My agents on like a Monday night were like, “Hey, we have this appointment for Orange is the New Black.” I had heard of it. My folks loved it; I knew it was my sister’s favorite show. It was a couple lines—a scene or two. It was like the pepper spray scene or something like that. I went in on a Tuesday. Memorized it on the subway ride down—worked through it a little bit. I figured, “Okay, this kid’s sort of a dumb idiot.” Wednesday I booked it, Thursday I did a fitting, and Monday I started shooting. I was supposed to do one episode. That’s all that was written for me, that’s all that I was told. Then they were nice enough to keep writing for Bayley. I did seven my first season [episodes] and then my second season did all thirteen. I think that the way that Jenji [Kohan, creator] and those guys write is if something’s working, it’s working. If something’s not working, it’s not working. They obviously have a story for the entire season, but I think they’re malleable and flexible. Luckily, they saw something in me, or maybe not, and kept me around. I’m very grateful to them.
At the end of the first week, I was saying goodbye to people. I was like, “This was fun. I’m going to show this to my friends in nine months. Look at these cool two scenes I did on this show a bunch of people watch!” I had no idea it was going to turn into this.
You learn about your character at the pace we do. Accident aside, how has your perception of Bayley changed from when you started the show to now?
I think it’s pretty in line with my thinking. There are a lot of hints about this guy in a lot of the earlier episodes and even early into the season…There weren’t really any left turns. He was always trigger-happy and a dumb kid, but inside he really did care for these girls. You see that confirmed later in [season four] when he throws the eggs at Freda. He doesn’t feel great. That was alluded to a season ago. They had a very clear idea of who this character was. I don’t think they knew what he was going to do, but I think they knew who this guy was. He’s a dumb, numbskull, but he has a heart. That’s how I felt. He’s uneducated and floating through life. The guy I thought he was and the guy I was trying to play I think is what was written…That was the cool thing about the backstory. Reading it didn’t feel like this big departure, unlike some of the backstories that are supposed to feel like a left turn. It was more like, “Let’s build him out into the human we see glimpses of—let’s flesh that out a little bit.”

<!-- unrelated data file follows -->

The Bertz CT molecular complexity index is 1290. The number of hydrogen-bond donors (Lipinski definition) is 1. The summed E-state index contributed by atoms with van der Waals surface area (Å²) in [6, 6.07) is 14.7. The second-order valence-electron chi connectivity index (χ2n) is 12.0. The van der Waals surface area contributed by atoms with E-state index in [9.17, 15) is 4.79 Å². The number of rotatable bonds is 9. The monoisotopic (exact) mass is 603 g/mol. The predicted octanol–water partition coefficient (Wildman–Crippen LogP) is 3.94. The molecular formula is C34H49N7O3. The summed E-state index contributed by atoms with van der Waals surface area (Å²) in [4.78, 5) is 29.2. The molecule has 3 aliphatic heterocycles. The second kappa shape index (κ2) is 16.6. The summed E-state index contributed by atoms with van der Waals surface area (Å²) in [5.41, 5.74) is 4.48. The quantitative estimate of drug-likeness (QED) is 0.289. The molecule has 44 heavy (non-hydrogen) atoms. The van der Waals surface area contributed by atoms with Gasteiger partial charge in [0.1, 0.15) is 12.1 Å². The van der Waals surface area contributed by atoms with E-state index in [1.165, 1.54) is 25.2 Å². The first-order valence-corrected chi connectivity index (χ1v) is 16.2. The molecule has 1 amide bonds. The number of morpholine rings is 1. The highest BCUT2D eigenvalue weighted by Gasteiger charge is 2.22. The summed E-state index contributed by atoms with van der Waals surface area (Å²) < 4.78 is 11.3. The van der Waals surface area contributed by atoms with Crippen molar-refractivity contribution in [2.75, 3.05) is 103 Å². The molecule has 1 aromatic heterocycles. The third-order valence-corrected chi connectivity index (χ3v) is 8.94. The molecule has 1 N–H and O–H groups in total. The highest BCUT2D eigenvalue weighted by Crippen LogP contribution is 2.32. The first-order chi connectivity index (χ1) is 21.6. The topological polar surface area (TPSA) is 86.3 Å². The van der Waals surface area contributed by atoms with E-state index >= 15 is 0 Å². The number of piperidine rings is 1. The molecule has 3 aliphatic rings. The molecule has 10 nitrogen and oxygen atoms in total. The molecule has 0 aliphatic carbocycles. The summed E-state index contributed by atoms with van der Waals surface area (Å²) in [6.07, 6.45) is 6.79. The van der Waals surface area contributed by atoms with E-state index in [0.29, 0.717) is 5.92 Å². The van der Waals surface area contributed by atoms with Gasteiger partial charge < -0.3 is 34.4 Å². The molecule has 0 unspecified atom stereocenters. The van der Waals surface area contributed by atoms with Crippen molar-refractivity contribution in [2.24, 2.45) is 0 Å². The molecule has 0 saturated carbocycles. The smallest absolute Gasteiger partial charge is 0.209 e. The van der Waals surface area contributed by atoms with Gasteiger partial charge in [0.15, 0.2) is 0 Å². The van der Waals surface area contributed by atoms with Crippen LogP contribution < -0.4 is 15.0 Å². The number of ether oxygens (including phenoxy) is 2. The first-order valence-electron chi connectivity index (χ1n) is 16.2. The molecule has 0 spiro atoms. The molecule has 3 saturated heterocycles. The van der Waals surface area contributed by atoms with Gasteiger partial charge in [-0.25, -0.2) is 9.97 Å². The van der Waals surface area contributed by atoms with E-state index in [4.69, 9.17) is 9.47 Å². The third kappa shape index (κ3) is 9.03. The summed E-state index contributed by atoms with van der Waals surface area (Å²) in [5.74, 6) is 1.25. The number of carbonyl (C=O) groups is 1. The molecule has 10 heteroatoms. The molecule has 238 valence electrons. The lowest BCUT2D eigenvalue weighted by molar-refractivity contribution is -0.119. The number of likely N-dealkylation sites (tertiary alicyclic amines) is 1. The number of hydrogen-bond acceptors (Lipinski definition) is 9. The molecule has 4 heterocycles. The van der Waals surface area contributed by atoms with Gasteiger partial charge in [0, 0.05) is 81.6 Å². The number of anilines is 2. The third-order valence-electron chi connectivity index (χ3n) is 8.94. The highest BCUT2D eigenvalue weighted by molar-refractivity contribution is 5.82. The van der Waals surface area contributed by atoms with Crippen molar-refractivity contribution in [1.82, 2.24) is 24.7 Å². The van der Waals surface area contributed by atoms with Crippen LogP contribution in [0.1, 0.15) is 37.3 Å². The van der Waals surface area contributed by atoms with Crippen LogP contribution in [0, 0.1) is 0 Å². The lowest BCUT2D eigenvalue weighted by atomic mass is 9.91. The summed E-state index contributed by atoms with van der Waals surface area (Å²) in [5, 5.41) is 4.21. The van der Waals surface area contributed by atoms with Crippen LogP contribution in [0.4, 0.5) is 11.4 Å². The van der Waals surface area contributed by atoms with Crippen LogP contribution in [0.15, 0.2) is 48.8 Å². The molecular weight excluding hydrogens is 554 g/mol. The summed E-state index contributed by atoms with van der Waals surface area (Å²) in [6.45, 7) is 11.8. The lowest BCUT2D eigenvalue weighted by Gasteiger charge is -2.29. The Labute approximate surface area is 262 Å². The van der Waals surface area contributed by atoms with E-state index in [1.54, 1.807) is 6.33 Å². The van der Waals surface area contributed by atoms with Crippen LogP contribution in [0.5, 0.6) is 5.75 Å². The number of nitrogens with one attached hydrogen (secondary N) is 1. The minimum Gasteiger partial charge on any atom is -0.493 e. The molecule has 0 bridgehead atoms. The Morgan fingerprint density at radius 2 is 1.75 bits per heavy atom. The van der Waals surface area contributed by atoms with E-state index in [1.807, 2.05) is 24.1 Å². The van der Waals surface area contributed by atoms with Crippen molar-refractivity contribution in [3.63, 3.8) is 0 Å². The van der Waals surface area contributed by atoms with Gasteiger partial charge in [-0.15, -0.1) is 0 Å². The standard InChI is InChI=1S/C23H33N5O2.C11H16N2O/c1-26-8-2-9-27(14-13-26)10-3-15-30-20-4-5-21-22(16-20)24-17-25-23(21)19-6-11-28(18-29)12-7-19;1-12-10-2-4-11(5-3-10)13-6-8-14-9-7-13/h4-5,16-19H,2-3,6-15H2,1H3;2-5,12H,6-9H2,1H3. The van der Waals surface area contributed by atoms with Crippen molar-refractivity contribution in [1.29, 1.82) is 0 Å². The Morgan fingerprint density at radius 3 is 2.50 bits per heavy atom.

You and Lauren Morelli, who wrote“The Animals” episode, broke down the entire script over lunch one day. What were some big takeaways from that meeting and how did it inform what you did when filming?
From the time I got the script to the time I met with Lauren I had read the script probably about ten times. I had this whole list of questions. The biggest takeaway was that I was in good hands. She knew the entire script. She knew the series so intricately. She’s one of the writers who’ve been there since day one. I knew that any questions, insecurities, or doubts I had were completely unfounded because I was working under Lauren Morelli who knew this beautiful script, who knew the show better than anyone else. She wasn’t going to let this thing not work. That really put me at ease to do my thing. She’s going to tell me if my thing isn’t what the thing needs to be—and if not, we’ll figure it out. I’m going to do my thing, which is why they brought me here and she’s going to guide me to get me to the end point. She was so good about taking charge and a lead on the story, but also being open to interpretation or changes. She gave me the freedom to figure things out. She had this great mix of an incredible amount of confidence and openness to conversation. I could text her a question and she would write back and say, “Great! Let’s go with that.” My biggest takeaway from that lunch was “I’m in great hands, she knows exactly what she’s doing, trust that.”
When everyone else got the script a couple weeks later, Laura Gomez who plays Blanca came up to me. She had just done her backstory episode a couple episodes before. I was like, “Do you have any advice?” And she said, “Ask questions and be open. You’re going to spend nine days with Matt [Weiner, the director] and Lauren. Don’t hide anything. If you have a question, ask if. Six months later when you’re watching it, you’re going to feel really stupid if you did something that you wished you’d asked about.” Between the lunch and Laura saying that to me I was totally open and on board with everything they wanted to do.
What were some questions that you had?
It was little things. Like in the ice cream scene, how much of this is malice? I think that’s what a lot of this episode plays with. There’s no bad intent in this kid. He’s not giving away those ice creams because he wants to screw over the ice cream shop. He’s giving out those ice creams because he only sees the ice cream and cute girls. He’s not thinking past that. That comes out to a broader form. Poussey isn’t trying to hurt Bayley when she jumps out. She’s just trying to help her friend. There was this theme in a lot of scenes making it very clear that there’s no bad intents here. I feel like a lot of my questions were based on that: finding ways to clarify that he doesn’t want to hurt anyone. He doesn’t want to hurt the guy who owns the ice cream shop. He doesn’t want to hurt Poussey.